Net Benefit: Rising CO2 Improves Essential Crop Yields 3% Per Year – Critical to Feeding The World

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The elevated CO2 fertilization effect is driving global greening trends, pushing back deserts, enhancing photosynthesis by 30 to 50%, improving water use efficiency, and boosting crop yields by about 3% every year since 1961. 

Recently atmospheric CO2 has been rising at a rate of about 3 ppm per year. While activists claim this is an existential problem for the climate, there will be a critical need for food production as the world population grows by another billion in the coming decades.

The good news heralded by a new study finds gross primary production increased by over 30% over the 2oth century, and the global maize, rice, soybean, wheat yields have increased by ~3% per year since 1961.

There are 2 main reasons for the rapid increase in crop yields in recent decades: “technological progress and CO2 fertilization” (Altimonti et al., 2022). Likewise, the root of the modern global greening phenomenon “pushing back deserts around the world” and improving water-use efficiency is “the increase of atmospheric CO2.”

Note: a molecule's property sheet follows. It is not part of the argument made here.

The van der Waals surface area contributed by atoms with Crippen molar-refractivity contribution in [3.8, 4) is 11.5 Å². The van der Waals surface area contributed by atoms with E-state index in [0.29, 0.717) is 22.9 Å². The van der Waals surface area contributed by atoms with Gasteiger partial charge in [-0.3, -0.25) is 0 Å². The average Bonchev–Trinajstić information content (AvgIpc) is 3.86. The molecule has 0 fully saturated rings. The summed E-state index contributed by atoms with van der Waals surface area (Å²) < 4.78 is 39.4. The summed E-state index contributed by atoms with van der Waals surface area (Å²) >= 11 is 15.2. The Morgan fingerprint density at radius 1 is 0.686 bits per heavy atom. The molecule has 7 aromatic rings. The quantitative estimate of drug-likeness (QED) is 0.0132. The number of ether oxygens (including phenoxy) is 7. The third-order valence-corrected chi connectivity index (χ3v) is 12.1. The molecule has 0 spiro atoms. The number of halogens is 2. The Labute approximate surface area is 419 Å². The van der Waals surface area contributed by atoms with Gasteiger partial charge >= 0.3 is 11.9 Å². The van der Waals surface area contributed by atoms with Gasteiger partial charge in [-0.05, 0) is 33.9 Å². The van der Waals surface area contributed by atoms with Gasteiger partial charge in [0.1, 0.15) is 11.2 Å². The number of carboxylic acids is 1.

Image Source: Alimonti et al., 2022

Another new study documents a 30 to 50% increase in photosynthesis with elevated CO2 (eCO2, 451 to 720 ppm) and a ~25% increase in crop yield. The authors cite results indicating grain yield may increase 54% when CO2 concentrations rise from 400 to 700 ppm. In the study the highest temperatures (21-25°C) were associated with the best yields, whereas the lowest temperatures (<15°C) were linked to the worst yields.